Unravelling the container within the container within the container…

Last time in the Sirius blog post series, you learned how to create an artificial container, today we will see how to create an infinite hierarchy of containers.

As an example we will represent the different dream levels featured in Inception :

We need to model dream levels and that levels can refer to other sub levels :

We develop a first Flat representation to show all the levels at the same stage :

A Flat diagram is created and a Level container is defined to represent all the levels defined in the model :

Thanks to this representation we see all the different dreams but it is not possible to understand how they are interlinked.

Next step we create a SubLevel diagram to represent the first three dream levels :

A first container Level represents the reality, then we represent the second dream level thanks to the SubLevel container and finally the third level with another container named SubSubLevel.

For each container we retrieve the child level thanks to the levels feature defined in the metamodel. For each level container we define a new style.

The following SubLevel diagram results:

Defining for each level a new mapping and a new style is really painful and it determines the number of levels you can create. Fortunately, Sirius can help us to define an infinite hierarchy of elements.

Reuse mappings

We create a new Inception diagram as we did before, we define again a Level container to represent the initial level and then a SubLevel mapping models the second level.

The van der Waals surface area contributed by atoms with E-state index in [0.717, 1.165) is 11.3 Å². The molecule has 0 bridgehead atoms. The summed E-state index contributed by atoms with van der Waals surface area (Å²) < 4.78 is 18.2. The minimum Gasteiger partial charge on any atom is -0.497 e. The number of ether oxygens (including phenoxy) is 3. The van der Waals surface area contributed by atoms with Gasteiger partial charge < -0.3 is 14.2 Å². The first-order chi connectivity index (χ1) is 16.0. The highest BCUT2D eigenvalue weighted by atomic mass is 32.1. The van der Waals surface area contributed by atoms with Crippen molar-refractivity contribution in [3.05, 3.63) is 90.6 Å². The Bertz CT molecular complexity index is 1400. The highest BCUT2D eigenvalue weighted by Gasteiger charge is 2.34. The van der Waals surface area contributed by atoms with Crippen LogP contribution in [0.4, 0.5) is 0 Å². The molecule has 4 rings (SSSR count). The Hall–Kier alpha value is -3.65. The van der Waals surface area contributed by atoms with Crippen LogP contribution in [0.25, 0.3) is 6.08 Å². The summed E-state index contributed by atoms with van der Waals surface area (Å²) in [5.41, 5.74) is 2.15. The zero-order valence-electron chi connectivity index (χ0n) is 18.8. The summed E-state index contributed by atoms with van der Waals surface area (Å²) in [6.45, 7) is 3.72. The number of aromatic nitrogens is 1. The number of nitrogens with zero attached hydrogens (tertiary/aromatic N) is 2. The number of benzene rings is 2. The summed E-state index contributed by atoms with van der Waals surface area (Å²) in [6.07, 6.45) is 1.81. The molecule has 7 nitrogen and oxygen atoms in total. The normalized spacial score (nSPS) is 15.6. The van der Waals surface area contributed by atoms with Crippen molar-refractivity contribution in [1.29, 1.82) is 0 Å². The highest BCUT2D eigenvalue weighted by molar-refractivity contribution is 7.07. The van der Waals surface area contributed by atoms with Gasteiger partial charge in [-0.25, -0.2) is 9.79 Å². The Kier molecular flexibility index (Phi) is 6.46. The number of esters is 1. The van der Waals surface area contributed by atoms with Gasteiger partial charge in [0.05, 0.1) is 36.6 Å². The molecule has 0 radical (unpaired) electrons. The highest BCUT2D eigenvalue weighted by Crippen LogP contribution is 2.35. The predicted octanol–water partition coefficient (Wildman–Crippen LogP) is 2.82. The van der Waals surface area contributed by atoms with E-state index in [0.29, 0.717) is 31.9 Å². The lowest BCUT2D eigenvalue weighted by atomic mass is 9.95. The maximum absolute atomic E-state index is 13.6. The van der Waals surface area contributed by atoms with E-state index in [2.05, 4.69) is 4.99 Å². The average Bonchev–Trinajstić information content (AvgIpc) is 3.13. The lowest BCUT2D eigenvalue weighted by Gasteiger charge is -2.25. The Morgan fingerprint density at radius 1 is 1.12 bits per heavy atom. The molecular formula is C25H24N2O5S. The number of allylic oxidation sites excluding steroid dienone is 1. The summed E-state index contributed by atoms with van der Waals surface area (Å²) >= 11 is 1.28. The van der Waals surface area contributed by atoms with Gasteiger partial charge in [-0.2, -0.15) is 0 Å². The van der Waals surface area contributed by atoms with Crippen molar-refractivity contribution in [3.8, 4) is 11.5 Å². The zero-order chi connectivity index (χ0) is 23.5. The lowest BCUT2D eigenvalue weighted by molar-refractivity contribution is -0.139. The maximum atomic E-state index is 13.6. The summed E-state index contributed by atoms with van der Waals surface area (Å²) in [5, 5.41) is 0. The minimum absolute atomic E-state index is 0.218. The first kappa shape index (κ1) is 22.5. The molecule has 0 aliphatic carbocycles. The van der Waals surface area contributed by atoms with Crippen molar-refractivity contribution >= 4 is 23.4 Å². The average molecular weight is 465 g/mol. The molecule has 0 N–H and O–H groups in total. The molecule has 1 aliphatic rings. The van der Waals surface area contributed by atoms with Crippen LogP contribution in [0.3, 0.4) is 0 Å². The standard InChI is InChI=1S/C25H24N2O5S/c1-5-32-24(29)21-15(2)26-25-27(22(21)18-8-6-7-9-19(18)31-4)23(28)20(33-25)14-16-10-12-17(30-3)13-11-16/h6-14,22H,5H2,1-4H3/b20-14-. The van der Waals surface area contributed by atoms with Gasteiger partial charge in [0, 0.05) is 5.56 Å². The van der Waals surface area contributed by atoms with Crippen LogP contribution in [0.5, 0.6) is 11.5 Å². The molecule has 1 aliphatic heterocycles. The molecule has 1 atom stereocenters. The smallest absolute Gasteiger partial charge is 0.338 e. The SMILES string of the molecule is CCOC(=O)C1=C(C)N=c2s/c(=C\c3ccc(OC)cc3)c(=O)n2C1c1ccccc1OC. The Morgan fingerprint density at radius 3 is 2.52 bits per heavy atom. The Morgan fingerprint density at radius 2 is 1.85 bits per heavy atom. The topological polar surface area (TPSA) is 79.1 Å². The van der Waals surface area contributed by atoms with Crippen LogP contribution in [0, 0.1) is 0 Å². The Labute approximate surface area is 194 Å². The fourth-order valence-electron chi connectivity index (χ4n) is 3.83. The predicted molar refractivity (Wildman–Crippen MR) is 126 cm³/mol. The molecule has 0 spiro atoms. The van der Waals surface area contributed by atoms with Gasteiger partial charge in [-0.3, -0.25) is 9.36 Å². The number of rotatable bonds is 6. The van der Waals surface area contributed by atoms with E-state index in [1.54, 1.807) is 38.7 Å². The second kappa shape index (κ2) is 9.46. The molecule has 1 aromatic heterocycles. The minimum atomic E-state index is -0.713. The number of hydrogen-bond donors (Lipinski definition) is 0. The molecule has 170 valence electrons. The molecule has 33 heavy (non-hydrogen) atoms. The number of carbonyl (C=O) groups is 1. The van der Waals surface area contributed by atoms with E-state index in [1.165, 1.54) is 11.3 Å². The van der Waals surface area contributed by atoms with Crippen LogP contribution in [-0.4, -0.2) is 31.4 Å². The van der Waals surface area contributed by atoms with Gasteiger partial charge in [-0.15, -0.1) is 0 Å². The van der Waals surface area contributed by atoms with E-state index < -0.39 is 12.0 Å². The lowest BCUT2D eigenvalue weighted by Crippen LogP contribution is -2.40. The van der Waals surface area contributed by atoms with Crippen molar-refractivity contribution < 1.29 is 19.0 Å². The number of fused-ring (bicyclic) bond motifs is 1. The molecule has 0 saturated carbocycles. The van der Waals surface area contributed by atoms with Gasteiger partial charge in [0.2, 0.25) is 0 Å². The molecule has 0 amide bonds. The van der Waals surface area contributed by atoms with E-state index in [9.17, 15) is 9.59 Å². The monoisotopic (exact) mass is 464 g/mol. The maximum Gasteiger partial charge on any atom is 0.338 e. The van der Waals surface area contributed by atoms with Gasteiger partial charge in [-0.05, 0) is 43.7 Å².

At this point we are able to represent only the first two levels. To get an infinite hierarchy of levels, we need to set in the Import tab, the Reused Container Mappings field and select the SubLevel mapping. This means that the SubLevel mapping could define as descendant other SubLevel mappings. Here we reuse a mapping defined elsewhere in the VSM using the Reused Mappings property in the Import category. The effect at runtime is the same as if you had created an equivalent mapping inside the parent mapping.

We create a new Inception diagram and…It’s working like a dream! We see all the levels hierarchy.

Pay attention, as this method uses recursion, if you set the semantic candidates expression to eAllContents a stack overflow exception will occur.

Last point, using this method we need to define the style for the first level and then we set the same style values to the sublevel mapping in order that all the levels appears with the same look.

With Sirius you can define the level style just once.

Import mappings

A last Inception2 diagram is defined, with a Level2 mapping which is an exact copy of the previous Level mapping. We define also a style for this mapping.
Then instead of creating a New Diagram Element as we did in the previous diagram definition, this time we create a New Import Element.

The Semantic Candidates Expression is set to feature:levels

And in the Import tab, we set the Imported Mapping to Level2. This means that this new mapping reuses the style defined by the imported mapping.

The mapping imports are used to specialize an already defined mapping. In our example we override the Semantic Candidates Expression.
To get an infinite hierarchy of levels, we set again the Reused Container Mapping field to SubLevel2.

Then in this diagram definition the level style is defined just once:

If we create an Inception2 diagram we obtain exactly the same result as before :

With Sirius, make your dreaming designer come true!

The sample code from this example is available on github: https://github.com/mbats/sirius-blog/tree/master/reimport

 

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